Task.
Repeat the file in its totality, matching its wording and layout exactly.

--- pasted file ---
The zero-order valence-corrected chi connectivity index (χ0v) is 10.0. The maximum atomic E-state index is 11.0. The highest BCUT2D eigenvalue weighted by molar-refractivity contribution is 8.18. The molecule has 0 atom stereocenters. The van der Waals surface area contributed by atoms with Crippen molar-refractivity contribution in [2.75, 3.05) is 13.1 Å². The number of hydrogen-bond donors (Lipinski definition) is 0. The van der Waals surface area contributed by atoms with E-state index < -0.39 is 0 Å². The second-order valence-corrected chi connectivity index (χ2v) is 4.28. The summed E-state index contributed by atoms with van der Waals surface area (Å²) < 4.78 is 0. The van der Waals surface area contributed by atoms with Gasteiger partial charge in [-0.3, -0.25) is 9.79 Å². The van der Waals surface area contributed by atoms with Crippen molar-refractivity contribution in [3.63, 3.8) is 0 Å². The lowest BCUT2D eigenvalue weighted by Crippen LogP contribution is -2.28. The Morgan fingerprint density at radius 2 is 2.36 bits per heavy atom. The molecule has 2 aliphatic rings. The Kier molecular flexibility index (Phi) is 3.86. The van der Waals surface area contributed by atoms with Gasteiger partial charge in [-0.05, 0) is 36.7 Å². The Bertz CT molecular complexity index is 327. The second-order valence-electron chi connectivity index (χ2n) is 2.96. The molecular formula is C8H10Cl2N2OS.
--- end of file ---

The zero-order valence-corrected chi connectivity index (χ0v) is 10.0. The maximum atomic E-state index is 11.0. The highest BCUT2D eigenvalue weighted by molar-refractivity contribution is 8.18. The molecule has 0 atom stereocenters. The van der Waals surface area contributed by atoms with Crippen molar-refractivity contribution in [2.75, 3.05) is 13.1 Å². The number of hydrogen-bond donors (Lipinski definition) is 0. The van der Waals surface area contributed by atoms with E-state index < -0.39 is 0 Å². The second-order valence-corrected chi connectivity index (χ2v) is 4.28. The summed E-state index contributed by atoms with van der Waals surface area (Å²) < 4.78 is 0. The van der Waals surface area contributed by atoms with Gasteiger partial charge in [-0.3, -0.25) is 9.79 Å². The van der Waals surface area contributed by atoms with Crippen molar-refractivity contribution in [3.63, 3.8) is 0 Å². The lowest BCUT2D eigenvalue weighted by Crippen LogP contribution is -2.28. The Morgan fingerprint density at radius 2 is 2.36 bits per heavy atom. The molecule has 2 aliphatic rings. The Kier molecular flexibility index (Phi) is 3.86. The van der Waals surface area contributed by atoms with Gasteiger partial charge in [-0.05, 0) is 36.7 Å². The Bertz CT molecular complexity index is 327. The second-order valence-electron chi connectivity index (χ2n) is 2.96. The molecular formula is C8H10Cl2N2OS.